You also have to take into account that one of the chief architects of the covenant, Ahb John Chew, also not a GAFCON guy, absented himself from the recent Primates meeting, along with about 1/3 of the Communion's primates. And the reason for it, in part, is the way in which the Primates meetings are being run in a way that doesn't reflect the will of the majority of the Primates - something that has only gotten worse under ++Williams' presidency of them.

If that's occurring with existing instruments, especially one in which ++Williams is merely first among peers, I'm not sure it encourages confidence of the outcomes for a new, untested, structure.

I think there are some grounds for concern about how that Communion process happened, and what is being offered as a result.

Peter Carrell said...

All is not well in the Communion and I accept that ++RW has made his own contribution to that.

For me there are two questions:

(1) Is all lost (i.e. the Covenantal route is a dead duck; no other route is being offered which is better than that dead duck)?

(2) If all is not lost, will we make the best of a bad situation?

Father Ron Smith said...

I think, Peter, that by the time the ACC meets in Aotearoa/New Zealand next year, things might be a lot clearer in the Communion. Already, the Church of England itself has four dioceses voting against the Covenant.

It could well be that everything will be 'business as usual' but only for those who really want to live with the Canterbury Connection - I think that will be most of the Provinces - except GAFCON, which seems opposed to any links with us Sinners. Jesu Marcy, Mary Pray.

Shawn said...

The fundamental problem, not just in the Anglican Communion, but in most mainline Protestant denominations, is that we are dealing with a clash of radically different religions. It is not a case of merely differing interpretations, but of truly different creeds. You only have to read a copy of the Methodist newspaper 'Touchstone' to see what I mean. If it renamed itself 'New Age Monthly' I don't think anyone would notice.

In the past, most disagreements and conflicts in the Church were genuine differences of understanding the same basic orthodoxy. But over the last hundred years or so that has changed. A false gospel has infiltrated the mainline denominations. It is a gospel that views all religions as valid pathways to God, seeks to destroy the orthodox foundations of the Church because they are exclusive and devisive, promotes a false psuedo-morality that accepts homosexuality, engages in pagan earth worship in the name of environmentalism, and champions an unBiblical "social justice" that is really cultural and political Marxism.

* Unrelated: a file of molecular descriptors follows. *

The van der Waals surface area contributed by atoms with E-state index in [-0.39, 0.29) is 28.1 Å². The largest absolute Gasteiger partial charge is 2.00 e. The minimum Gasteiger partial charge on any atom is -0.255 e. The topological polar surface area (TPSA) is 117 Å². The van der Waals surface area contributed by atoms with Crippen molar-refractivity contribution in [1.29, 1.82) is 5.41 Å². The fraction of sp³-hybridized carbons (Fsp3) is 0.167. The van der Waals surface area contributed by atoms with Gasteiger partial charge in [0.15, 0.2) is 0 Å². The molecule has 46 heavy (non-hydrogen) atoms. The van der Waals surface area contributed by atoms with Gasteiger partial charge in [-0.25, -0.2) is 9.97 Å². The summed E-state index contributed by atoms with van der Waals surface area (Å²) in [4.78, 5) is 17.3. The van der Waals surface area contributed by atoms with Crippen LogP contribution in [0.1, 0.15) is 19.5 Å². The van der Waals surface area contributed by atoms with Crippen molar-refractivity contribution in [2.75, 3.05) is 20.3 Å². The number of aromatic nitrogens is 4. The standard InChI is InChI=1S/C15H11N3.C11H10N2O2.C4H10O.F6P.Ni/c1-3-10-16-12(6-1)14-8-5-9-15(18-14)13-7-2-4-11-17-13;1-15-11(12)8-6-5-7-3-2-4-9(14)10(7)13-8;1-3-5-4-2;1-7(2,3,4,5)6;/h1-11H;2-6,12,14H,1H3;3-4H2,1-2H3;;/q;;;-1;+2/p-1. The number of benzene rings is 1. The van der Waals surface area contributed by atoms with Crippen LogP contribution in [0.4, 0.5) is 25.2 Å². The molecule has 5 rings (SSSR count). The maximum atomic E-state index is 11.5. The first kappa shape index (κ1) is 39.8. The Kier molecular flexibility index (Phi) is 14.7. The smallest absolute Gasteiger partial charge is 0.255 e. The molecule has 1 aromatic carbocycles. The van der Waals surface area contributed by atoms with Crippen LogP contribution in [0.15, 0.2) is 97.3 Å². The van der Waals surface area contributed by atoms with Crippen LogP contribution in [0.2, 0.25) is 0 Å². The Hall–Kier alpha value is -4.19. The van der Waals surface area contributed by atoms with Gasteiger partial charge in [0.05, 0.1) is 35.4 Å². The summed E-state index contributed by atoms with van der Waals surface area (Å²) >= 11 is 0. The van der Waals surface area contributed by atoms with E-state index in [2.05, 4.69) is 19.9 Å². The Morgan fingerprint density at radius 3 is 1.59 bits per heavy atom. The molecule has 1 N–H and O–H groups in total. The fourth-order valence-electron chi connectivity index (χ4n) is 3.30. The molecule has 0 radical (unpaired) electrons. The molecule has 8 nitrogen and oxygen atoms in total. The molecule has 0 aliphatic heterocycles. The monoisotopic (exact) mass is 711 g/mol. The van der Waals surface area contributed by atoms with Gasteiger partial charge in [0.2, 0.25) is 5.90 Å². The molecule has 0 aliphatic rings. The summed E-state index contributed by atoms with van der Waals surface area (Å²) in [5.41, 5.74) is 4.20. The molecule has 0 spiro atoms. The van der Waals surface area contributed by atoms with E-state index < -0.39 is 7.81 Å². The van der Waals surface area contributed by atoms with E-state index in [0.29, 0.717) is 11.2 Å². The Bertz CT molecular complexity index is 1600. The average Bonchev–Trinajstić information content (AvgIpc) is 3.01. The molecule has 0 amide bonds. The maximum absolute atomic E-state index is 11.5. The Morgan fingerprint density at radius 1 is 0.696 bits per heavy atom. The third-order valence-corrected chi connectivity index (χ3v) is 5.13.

One of the truly great Prophets of our time, the late Francis Schaeffer, saw the truth of this and tried to warn Christians of this dangerous and seductive ideology.

Is there hope for the Communion? Perhaps. But the real question now is what are faithful Anglicans to do when their leadership is apostate?

The question they should be asking is, whom do we serve? Christ, or the spirit of this world?

Mark Baddeley said...

Hi Peter,

The problem with the your two alternatives, is that they drive us to the Yes Minister conundrum:

A: We must do something!
B: This is something.
A: Then we must do that!

Just because the covenant is something, doesn't mean that it is what we should do. It could actually make things worse.

Those rejecting the covenant aren't necessarily opting for your option 1), but are claiming that there are better options available (forget 'better' even, just ones that won't make the problem/s even worse). It is true that centrists don't like those differing solutions around, and want the covenant, or something like it. But there are real alternatives to the covenant available.

Kurt said...

Thanks, Shawn. And some folks Down Under wonder why so many Occupy Wall Street partisans view conservative Evangelicalism as “the 1% at prayer” and think that con evos are “part of the problem”?

The Calvinist-fundamentalist Schaeffer was the inspiration for much of the self-styled “Christian Right” that, beginning in the 1970s, used the “issues” of feminism, gay rights, theological liberalism, peace activism etc., as bogymen to promote their extremist agenda. Over the next 30 years these people were instrumental in duping many conservative Evangelicals into helping the 1% accomplish their takeover of the Republican Party (and domination of much of Congress).

Schaeffer’s espousal of right-wing Calvinism led to his becoming a disciple (albeit a critical one) of the theo-fascist Rousas John Rushdooney, founder of “Dominionism,” which calls for the murder of gays, lefties, etc. a la Uganda’s “Anti-Homosexuality Bill.” (Schaeffer’s son, Franky, wrote a tell-all book detailing the fundamentalist wackiness going on in “Crazy for God: How I Grew Up as One of the Elect, Helped Found the Religious Right, and Lived to Take All (or Almost All) of It Back.”

Please heed my advice, Peter, and stay away from these far-right extremists.
Kurt Hill
Brooklyn, NY

Peter Carrell said...

I am sorry Mark but you would need to tell me what the better options are which are being claimed because a 'better option' would need to be one which reaches out to and theoretically could be plausibly engaged with by all the Communion.

I am aware of bloggers making claims, of the Jerusalem/GAFCON route, etc but none of those reaches out to and could be plausibly engaged with by all the Communion.